New York is an “at will” employment state. This means that either the employee or the employee can leave the employment relationship without notice. As such, absent a contract of employment, your employer can terminate you at any time for any reason or no reason. Complaining of verbal abuse that is rooted in discrimination is a protected activity; meaning if you have a good faith belief that you are being discriminated against, complain and are subsequently fired- it can be considered retaliation. However, complaining that you do not like a supervisor or colleague’s tone, the way they speak to you or the fact that they yell is not protected under the law. There is always a possibility that when you complain that you could lose your job. However, if your work environment has become unbearable complaining may be your best chance to get the abuse to stop. Again, consult your employee handbook and follow its procedures. Complaining in writing via email or facsimile is best.
One of the biggest concerns that clients’ express is whether they will lose their jobs. This concern is followed by how will litigation affect their ability to find future employment. Here are some key points to ask:
A) Do they remain at their job during the process?
It is important to note that if you are performing well in your position and would like to remain at your job, you can continue to work there while your complaints are being investigated or during the litigation process. You are not obligated to leave your position. However, depending on the size of the company and the nature of work, your environment can become increasingly more uncomfortable. During this period of time, you should be careful not to do anything that would give your employer cause to fire them. It should be noted, however, that should you resolve your claims via settlement your resignation and process to not reapply may be a term of your settlement. Though this is a common term in settlement agreements, each case is different.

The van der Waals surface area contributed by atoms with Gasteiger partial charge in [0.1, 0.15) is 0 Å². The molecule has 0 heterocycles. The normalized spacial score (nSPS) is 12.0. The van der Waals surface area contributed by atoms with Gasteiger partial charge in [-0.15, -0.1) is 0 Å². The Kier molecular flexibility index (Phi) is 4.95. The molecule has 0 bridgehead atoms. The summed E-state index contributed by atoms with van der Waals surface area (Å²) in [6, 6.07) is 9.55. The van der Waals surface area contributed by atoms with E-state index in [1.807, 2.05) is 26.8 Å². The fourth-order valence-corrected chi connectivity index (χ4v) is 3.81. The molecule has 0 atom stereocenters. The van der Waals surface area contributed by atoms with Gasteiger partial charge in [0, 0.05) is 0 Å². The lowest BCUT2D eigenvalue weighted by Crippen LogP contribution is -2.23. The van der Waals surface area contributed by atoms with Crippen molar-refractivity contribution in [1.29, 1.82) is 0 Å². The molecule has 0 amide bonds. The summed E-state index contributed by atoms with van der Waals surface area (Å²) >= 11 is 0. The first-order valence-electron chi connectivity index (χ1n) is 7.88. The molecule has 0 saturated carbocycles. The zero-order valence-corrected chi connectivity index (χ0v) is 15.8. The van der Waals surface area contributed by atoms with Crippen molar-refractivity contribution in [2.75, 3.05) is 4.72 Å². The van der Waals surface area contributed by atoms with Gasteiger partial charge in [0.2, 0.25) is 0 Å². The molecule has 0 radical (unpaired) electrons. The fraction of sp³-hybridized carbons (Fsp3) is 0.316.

B) Will this hurt them in their respective industry with future employment elsewhere? (Many use the term blackballed from their industry)
This depends largely on how your claim is litigated, what stage it is in when it is resolved and the respective industry. It is no secret that once you file a lawsuit it is a public record and anyone can “google” your name and find it. However, a skillful attorney can assist you in resolving your claims in ways that eliminate or otherwise diminish any probability of being blacklisted. There are many steps that can be taken to pursue and resolve your claims before it is filed in court. private mediation, arbitration, and filing with an administrative agency, like the EEOC, are not a public record. If you arrive at a settlement, our firm can negotiate favorable terms including a neutral-reference, confidentiality, and non-disparagement to help assure that the company cannot speak negatively about you.
C) Are they able to work for other companies while the suit is going on?
A lawsuit is not an outright bar to reemployment. A number of our clients have gone on to work for other companies during litigation and beyond. We provide guidance to our clients as to what kind of information can be shared with new employers. You should expect that your attorney will protect not only your claims but your ability to maintain and find work after the suit is over.
With what is going on in today’s world, It is best to know what you can do to not become a victim with workplace bullying. For more information about getting the legal support to fight this issue, please contact Phillips & Associates. They are here to help you through this and Ms. Mesidor is more than able to assist in whatever legal capacity you need to get you out of this. Help is here, you just need to ask for it.
Fax: 212- 901-2107